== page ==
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Whether you’re planning your own wedding or you’ve hired a professional wedding planner to handle the details, you’ll have a schedule of deadlines for things you have to accomplish before your wedding day. The vast majority of things should and can be done more than 60 days prior to your wedding date — and that’s when you should do them so you take the pressure off yourself in the final weeks.
You can make sure you have all the dresses, rings, favors, welcome bags, and packing lists all ready to go. And because those are the fun things, that’s what most brides and grooms tackle first. It’s the tougher tasks that get put off. What are the most common tasks that the vast majority of couples miss deadlines on? Writing their vows, doing their place card charts, making their music playlists, and choosing their flowers. What couples don’t realize is that deadlines exist for a reason. Especially those for making your final vendor payments. Miss those deadlines and you might find yourself without a cake or DJ on your wedding day. Here, five reasons why you shouldn’t ignore your wedding-homework deadlines:
1. Putting off ’til tomorrow anything that can be planned for your wedding today will cause you to feel all stressed out during the weeks leading up to your wedding.
2. Your wedding contracts give you deadlines for submitting headcounts, playlists, etc. — if you miss the deadlines, you are in breach of contract. That means the vendor isn’t obligated to provide the services as contracted anymore. You can end up with late fees, or losing your vendors all together.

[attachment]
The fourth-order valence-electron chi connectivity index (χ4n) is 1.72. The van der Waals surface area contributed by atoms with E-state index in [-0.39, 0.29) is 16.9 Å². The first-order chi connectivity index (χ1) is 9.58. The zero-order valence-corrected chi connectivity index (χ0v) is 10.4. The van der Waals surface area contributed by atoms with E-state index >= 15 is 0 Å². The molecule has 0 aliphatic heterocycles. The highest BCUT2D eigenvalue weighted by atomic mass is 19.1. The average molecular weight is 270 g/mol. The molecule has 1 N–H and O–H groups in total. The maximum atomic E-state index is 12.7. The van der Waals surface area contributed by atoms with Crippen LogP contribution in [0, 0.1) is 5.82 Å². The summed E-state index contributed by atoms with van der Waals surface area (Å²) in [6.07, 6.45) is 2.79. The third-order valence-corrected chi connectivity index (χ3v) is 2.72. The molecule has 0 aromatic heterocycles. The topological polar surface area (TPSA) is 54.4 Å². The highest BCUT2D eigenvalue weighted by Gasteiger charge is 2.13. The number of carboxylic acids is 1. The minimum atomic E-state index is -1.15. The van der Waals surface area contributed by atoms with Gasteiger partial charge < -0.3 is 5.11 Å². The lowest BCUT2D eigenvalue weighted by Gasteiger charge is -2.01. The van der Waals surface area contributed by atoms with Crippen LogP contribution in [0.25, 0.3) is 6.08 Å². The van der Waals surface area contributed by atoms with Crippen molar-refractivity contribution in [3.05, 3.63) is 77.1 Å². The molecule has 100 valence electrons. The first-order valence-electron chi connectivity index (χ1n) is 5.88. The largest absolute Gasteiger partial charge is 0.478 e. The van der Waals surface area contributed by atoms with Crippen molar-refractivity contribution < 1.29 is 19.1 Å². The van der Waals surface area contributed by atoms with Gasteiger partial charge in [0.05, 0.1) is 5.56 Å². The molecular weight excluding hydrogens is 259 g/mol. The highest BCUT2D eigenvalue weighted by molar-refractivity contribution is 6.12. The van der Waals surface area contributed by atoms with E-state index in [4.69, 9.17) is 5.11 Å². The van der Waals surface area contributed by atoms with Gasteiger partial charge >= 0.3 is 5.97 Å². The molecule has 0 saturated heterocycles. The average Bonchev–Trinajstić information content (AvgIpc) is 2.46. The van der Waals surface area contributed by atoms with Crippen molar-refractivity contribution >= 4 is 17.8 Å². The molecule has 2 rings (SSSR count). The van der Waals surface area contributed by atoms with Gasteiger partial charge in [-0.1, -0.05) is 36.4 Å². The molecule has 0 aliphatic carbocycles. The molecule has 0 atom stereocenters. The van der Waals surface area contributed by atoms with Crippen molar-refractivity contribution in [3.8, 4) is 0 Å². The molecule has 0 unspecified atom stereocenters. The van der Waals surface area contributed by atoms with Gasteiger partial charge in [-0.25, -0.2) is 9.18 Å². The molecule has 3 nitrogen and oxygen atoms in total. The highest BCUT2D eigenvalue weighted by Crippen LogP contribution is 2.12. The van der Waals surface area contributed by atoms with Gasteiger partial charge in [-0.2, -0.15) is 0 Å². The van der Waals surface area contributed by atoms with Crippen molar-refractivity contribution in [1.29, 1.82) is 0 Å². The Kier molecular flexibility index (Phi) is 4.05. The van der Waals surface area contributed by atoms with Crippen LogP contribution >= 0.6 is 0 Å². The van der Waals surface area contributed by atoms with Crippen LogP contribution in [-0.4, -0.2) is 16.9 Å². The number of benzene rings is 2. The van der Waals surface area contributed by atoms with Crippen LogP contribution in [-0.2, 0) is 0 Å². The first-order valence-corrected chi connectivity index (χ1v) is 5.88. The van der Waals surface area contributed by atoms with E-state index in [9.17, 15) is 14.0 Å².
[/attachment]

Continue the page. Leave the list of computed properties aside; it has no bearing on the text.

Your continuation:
3. Assuming that your wedding planner can drop everything else to triage your wedding when you’re turning things in four and six weeks late (after he or she has been reminding you for months) is a bad way to do business. If you hired a good planner, he/she has weddings almost every week — sometimes more than one.
4. A well-rested bride can handle any drama or stress that comes her way, but if you’re behind deadline and stay up all night writing vows the night before your wedding, it’s more than likely that the slightest mishap will drive you to tears, destroying that beautiful makeup job before your wedding photos.
5. Stress and procrastination will cause you and your fiancé to fight in the weeks leading up to your wedding. That’s not the best way to enter a new marriage, with one of you feeling overwhelmed by the workload. If you’re going to disagree over how much to spend on flowers, do it a few months ahead of time so you’re both over it by the wedding day.
Owner of Weddings in Vieques, a destination-wedding planning company off the coast of Puerto Rico, Sandy Malone has helped countless couples plan their big day since 2007.